Even more so than in later of scenes of vengeful retribution, the bawdy tone of the narrative's catalyst - the rape scene - engenders great discomfort as attack verges into slapstick territory and begins to resemble a Carry On film. It's a fantastic and sharp turnabout, adopting a genre that often undermines women to present the darker extremes of precisely that to shock and appal. The woman, Lenka (Zuzana Stivínová), then has her vengeance when she feigns amnesia after a knock on the head and drugs her attackers when they escort her home. They awake to find their entitled manliness taken from them in brutal fashion. Despite the righteousness of her actions, though, Lenka is portrayed as have reacted in the extreme. This is not the case of satisfied and titillating revenge fantasy and Chytilová has no interest in easy answers. All three of the characters involved are irrevocably damaged by the events even as the audience chuckles as the ghastly men staggering along in pain. Their occupations also allow for wider stinging attacks on contemporary Czech society - an ad man and a local government official; purveyors not just of lies but the oppressive sexual politics that provide the misogynistic milieu. It's to the credit of the wonderful Chytilová that she tackles all of this amid queasy absurdist humour that can't help but make you laugh while your stomach churns.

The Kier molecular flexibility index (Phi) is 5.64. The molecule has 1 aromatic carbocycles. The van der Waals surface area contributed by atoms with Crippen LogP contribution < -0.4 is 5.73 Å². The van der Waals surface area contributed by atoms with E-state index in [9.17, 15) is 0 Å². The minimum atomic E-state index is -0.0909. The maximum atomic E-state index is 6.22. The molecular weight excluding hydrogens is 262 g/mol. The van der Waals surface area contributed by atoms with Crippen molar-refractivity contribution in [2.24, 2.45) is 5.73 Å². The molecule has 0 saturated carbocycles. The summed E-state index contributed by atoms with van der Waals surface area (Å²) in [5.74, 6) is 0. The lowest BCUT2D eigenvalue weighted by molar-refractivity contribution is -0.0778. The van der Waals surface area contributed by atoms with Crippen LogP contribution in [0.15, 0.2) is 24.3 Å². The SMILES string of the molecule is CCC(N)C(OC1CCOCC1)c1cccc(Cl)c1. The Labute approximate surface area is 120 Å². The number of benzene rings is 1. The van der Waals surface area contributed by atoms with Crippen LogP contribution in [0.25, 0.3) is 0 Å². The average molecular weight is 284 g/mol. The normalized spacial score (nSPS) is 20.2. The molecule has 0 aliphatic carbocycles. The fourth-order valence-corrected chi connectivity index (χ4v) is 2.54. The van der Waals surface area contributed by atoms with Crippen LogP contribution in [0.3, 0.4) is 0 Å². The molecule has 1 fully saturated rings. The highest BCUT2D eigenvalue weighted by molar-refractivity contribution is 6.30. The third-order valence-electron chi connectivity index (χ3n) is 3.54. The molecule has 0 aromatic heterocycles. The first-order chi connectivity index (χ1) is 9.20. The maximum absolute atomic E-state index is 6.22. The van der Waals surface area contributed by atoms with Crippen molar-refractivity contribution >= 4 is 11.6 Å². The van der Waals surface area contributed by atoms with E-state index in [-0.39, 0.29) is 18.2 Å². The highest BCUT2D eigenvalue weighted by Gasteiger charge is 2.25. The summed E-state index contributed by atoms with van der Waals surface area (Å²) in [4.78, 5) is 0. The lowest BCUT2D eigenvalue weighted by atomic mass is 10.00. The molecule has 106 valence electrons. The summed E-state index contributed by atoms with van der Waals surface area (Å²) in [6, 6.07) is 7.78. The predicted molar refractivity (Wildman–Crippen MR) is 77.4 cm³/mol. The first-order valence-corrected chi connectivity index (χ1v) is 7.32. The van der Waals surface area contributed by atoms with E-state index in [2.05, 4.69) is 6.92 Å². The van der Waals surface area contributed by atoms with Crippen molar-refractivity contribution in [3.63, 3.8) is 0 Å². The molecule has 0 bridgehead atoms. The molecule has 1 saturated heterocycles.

Ben Nicholson | @BRNicholson